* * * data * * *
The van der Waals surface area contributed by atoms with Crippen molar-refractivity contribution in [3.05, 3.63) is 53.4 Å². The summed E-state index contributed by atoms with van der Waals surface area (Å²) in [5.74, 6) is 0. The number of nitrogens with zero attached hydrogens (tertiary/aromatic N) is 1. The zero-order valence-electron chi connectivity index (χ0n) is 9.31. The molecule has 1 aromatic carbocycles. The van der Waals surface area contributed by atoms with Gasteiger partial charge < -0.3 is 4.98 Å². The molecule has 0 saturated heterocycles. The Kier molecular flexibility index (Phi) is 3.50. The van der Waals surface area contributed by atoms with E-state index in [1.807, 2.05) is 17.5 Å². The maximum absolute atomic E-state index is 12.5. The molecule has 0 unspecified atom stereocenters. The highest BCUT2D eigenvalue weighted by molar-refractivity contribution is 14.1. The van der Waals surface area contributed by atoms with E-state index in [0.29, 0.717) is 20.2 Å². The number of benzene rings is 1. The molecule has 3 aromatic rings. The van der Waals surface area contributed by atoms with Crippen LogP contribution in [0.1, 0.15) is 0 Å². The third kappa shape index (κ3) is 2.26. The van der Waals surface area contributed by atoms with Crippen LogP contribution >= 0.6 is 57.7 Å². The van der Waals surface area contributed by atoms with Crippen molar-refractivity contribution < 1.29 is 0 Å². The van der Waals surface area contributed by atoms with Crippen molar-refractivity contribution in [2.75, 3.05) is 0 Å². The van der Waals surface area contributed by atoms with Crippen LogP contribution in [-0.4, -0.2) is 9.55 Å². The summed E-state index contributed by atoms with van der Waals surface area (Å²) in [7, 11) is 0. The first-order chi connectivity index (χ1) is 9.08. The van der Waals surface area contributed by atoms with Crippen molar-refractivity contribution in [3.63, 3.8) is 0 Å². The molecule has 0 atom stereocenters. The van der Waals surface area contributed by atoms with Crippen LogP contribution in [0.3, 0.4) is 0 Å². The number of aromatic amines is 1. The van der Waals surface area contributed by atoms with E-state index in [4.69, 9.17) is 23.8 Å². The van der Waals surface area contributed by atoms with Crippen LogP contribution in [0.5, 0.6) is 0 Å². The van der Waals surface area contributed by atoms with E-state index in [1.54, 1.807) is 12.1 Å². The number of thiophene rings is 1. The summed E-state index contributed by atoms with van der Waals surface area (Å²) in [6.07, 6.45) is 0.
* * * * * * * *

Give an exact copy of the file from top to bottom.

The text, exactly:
The van der Waals surface area contributed by atoms with Crippen molar-refractivity contribution in [3.05, 3.63) is 53.4 Å². The summed E-state index contributed by atoms with van der Waals surface area (Å²) in [5.74, 6) is 0. The number of nitrogens with zero attached hydrogens (tertiary/aromatic N) is 1. The zero-order valence-electron chi connectivity index (χ0n) is 9.31. The molecule has 1 aromatic carbocycles. The van der Waals surface area contributed by atoms with Gasteiger partial charge < -0.3 is 4.98 Å². The molecule has 0 saturated heterocycles. The Kier molecular flexibility index (Phi) is 3.50. The van der Waals surface area contributed by atoms with E-state index in [1.807, 2.05) is 17.5 Å². The maximum absolute atomic E-state index is 12.5. The molecule has 0 unspecified atom stereocenters. The highest BCUT2D eigenvalue weighted by molar-refractivity contribution is 14.1. The van der Waals surface area contributed by atoms with E-state index in [0.29, 0.717) is 20.2 Å². The number of benzene rings is 1. The molecule has 3 aromatic rings. The van der Waals surface area contributed by atoms with Crippen LogP contribution in [0.1, 0.15) is 0 Å². The third kappa shape index (κ3) is 2.26. The van der Waals surface area contributed by atoms with Crippen LogP contribution >= 0.6 is 57.7 Å². The van der Waals surface area contributed by atoms with Crippen molar-refractivity contribution < 1.29 is 0 Å². The van der Waals surface area contributed by atoms with Crippen molar-refractivity contribution in [2.75, 3.05) is 0 Å². The van der Waals surface area contributed by atoms with Crippen LogP contribution in [-0.4, -0.2) is 9.55 Å². The summed E-state index contributed by atoms with van der Waals surface area (Å²) in [7, 11) is 0. The first-order chi connectivity index (χ1) is 9.08. The van der Waals surface area contributed by atoms with Crippen molar-refractivity contribution in [3.63, 3.8) is 0 Å². The molecule has 0 atom stereocenters. The van der Waals surface area contributed by atoms with Crippen LogP contribution in [0.3, 0.4) is 0 Å². The number of aromatic amines is 1. The van der Waals surface area contributed by atoms with E-state index in [4.69, 9.17) is 23.8 Å². The van der Waals surface area contributed by atoms with Crippen LogP contribution in [0.5, 0.6) is 0 Å². The van der Waals surface area contributed by atoms with E-state index in [1.54, 1.807) is 12.1 Å². The number of thiophene rings is 1. The summed E-state index contributed by atoms with van der Waals surface area (Å²) in [6.07, 6.45) is 0.